Handbook on the Politics of Higher Education
Show Less

Handbook on the Politics of Higher Education

Edited by Brendan Cantwell, Hamish Coates and Roger King

Understanding the politics of Higher Education is becoming more important as the sector is increasingly recognised as a vital source of innovation, skills, economic prosperity, and personal wellbeing. Yet key political differences remain over such issues as who should pay for higher education, how should it be accountable, and how we measure its quality and productivity. Particularly, are states or markets the key in helping to address such matters. The Handbook provides framing perspectives and perspectives, chapters on funding, governance and regulation, and pieces on the political economy of higher education and on the increased role of external stakeholders and indicators.
Buy Book in Print
Show Summary Details
You do not have access to this content

Chapter 9: Scientific nationalism in a globalizing world

Creso Sá and Emma Sabzalieva

Abstract

Science is an increasingly globalized activity. Not only is science performed in a growing number of settings, but the make-up of the international scientific community has become more diverse in recent decades as globalizing processes have increased flows of people and knowledge across national borders. And yet, despite repeated claims about the impending erosion of national borders, there are similarly insistent counter-arguments that the state still matters to and for science. This chapter analyses the politics of academic science, that is, activities that takes place in institutions with an academic research mission, including universities, research institutes and other related organizations. The constrasting institutional logics of scientific globalism and scientific nationalism are employed as a useful theoretical frame for the chapter. Through a study of 20 national science policies, examining established, emerging and evolving economies in all parts of the world, this chapter identifies the tensions that arise when scientific globalism intersects with scientific nationalism. While scientific nationalism remains the pervasive logic, it is continuously negotiated and shaped by the interplay of diverse and sometimes contradictory ideas.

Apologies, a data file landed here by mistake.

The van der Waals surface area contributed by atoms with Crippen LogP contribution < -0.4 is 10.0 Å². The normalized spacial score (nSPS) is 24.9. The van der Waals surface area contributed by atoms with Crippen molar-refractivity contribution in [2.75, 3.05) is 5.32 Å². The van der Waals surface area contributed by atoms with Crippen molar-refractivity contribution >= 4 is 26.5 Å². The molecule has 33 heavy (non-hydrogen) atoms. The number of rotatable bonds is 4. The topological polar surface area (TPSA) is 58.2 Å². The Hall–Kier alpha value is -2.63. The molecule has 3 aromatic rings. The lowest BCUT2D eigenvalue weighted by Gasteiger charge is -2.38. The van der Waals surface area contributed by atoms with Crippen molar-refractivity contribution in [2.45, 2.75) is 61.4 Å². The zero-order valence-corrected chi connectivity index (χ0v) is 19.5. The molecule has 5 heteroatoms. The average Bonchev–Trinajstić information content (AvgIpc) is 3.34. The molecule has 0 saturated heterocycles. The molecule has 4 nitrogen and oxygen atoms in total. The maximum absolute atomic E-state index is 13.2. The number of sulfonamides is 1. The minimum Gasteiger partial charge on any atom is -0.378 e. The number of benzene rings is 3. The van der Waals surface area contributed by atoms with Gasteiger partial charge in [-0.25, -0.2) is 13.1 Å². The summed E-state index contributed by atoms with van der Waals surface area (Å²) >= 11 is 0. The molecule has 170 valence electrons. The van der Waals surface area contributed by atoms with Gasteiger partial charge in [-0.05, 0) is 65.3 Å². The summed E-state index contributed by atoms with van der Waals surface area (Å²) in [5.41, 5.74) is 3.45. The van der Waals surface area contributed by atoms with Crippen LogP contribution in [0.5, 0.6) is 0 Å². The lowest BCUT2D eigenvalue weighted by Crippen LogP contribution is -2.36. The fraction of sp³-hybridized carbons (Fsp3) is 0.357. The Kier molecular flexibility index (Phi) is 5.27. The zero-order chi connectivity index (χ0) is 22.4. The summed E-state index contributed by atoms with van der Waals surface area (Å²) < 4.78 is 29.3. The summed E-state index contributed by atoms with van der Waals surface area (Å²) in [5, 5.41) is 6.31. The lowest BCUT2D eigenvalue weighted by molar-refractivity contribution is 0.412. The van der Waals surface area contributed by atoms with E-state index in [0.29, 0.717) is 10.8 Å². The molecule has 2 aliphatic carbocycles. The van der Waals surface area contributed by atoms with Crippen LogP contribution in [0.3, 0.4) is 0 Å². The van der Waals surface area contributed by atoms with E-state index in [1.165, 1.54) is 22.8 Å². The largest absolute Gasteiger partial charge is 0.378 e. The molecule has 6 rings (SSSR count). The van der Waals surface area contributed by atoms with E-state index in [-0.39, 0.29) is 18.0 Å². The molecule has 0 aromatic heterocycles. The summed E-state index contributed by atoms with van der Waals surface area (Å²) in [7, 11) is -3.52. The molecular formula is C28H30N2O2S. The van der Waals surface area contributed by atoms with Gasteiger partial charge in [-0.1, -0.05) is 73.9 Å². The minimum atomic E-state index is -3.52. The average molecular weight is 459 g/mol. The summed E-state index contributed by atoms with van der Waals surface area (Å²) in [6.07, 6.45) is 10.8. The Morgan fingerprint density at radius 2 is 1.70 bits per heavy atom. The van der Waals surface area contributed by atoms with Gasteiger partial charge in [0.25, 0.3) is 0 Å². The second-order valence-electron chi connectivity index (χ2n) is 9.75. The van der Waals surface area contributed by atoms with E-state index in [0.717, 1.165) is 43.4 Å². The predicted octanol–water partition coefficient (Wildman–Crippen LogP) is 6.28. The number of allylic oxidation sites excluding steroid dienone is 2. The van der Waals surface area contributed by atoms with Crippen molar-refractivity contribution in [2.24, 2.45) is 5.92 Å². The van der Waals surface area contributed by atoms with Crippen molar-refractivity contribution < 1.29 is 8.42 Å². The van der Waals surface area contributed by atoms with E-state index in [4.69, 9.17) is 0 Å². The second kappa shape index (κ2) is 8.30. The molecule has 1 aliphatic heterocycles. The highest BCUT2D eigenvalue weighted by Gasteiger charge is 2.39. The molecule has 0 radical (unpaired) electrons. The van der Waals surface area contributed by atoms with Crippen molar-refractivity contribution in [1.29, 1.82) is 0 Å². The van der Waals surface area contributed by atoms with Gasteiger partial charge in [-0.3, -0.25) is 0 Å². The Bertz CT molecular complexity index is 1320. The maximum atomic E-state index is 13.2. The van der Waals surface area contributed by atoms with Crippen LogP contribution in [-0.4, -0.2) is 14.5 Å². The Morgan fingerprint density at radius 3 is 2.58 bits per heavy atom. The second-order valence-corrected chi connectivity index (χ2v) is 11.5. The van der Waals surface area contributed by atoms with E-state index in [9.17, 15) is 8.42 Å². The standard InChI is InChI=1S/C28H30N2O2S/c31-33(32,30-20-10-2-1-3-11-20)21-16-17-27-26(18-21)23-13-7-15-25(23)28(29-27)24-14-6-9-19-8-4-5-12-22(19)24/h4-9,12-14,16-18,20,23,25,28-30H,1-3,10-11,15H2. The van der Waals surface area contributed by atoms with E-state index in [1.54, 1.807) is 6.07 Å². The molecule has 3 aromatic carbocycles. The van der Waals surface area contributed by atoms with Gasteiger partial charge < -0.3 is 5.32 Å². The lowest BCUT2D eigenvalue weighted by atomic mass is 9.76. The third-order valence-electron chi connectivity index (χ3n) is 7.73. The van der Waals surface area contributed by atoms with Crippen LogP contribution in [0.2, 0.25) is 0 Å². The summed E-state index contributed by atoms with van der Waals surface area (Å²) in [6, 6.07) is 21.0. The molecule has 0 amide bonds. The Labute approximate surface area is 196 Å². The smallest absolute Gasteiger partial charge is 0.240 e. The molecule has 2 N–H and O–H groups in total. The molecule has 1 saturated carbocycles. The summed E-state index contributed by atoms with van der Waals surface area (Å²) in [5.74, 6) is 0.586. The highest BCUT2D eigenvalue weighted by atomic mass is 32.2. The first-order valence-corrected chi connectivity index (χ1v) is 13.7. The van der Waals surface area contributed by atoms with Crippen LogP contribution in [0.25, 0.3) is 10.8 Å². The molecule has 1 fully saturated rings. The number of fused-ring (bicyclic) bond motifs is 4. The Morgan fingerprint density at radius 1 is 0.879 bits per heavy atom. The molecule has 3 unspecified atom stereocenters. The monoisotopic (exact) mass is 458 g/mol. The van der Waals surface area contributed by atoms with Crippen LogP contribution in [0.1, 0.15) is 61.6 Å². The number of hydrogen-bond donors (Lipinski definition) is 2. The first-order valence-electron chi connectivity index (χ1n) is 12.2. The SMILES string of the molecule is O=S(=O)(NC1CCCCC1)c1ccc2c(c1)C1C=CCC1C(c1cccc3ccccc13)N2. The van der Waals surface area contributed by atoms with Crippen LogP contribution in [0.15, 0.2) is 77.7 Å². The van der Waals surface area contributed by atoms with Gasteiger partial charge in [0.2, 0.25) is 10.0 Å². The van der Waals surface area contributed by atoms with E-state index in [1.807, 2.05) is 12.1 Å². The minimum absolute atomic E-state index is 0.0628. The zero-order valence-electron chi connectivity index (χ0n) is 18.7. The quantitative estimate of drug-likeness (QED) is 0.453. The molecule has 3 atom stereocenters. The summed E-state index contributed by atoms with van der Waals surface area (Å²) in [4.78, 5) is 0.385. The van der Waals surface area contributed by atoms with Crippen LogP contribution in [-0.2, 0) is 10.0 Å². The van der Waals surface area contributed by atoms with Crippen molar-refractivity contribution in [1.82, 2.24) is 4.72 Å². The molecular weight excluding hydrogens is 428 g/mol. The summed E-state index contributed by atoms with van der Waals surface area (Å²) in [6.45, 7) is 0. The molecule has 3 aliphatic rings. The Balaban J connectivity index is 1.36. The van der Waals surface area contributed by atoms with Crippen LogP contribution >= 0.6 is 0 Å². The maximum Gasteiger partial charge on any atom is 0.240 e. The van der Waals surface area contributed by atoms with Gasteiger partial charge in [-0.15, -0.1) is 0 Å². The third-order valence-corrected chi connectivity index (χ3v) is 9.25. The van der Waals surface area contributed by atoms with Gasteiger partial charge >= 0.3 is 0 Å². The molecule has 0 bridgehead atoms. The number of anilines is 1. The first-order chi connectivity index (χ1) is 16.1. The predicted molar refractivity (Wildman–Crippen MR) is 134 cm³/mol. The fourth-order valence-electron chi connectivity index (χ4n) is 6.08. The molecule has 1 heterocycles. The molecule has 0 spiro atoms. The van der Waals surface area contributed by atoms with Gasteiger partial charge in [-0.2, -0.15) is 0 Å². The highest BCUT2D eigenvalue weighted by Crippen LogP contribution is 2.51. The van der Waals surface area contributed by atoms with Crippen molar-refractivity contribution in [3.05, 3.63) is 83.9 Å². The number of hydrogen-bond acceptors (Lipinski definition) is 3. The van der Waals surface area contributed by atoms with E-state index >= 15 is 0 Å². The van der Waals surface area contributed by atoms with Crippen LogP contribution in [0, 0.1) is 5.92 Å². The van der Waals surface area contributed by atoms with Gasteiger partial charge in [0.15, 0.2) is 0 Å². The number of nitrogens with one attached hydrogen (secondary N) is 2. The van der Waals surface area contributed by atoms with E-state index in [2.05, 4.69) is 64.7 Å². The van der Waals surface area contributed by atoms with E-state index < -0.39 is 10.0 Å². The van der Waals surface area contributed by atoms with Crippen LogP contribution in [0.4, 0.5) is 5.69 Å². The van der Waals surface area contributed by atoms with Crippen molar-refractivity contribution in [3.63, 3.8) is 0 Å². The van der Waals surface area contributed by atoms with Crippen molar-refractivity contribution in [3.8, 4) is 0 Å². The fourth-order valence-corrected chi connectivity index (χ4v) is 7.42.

You are not authenticated to view the full text of this chapter or article.

Elgaronline requires a subscription or purchase to access the full text of books or journals. Please login through your library system or with your personal username and password on the homepage.

Non-subscribers can freely search the site, view abstracts/ extracts and download selected front matter and introductory chapters for personal use.

Your library may not have purchased all subject areas. If you are authenticated and think you should have access to this title, please contact your librarian.


Further information

or login to access all content.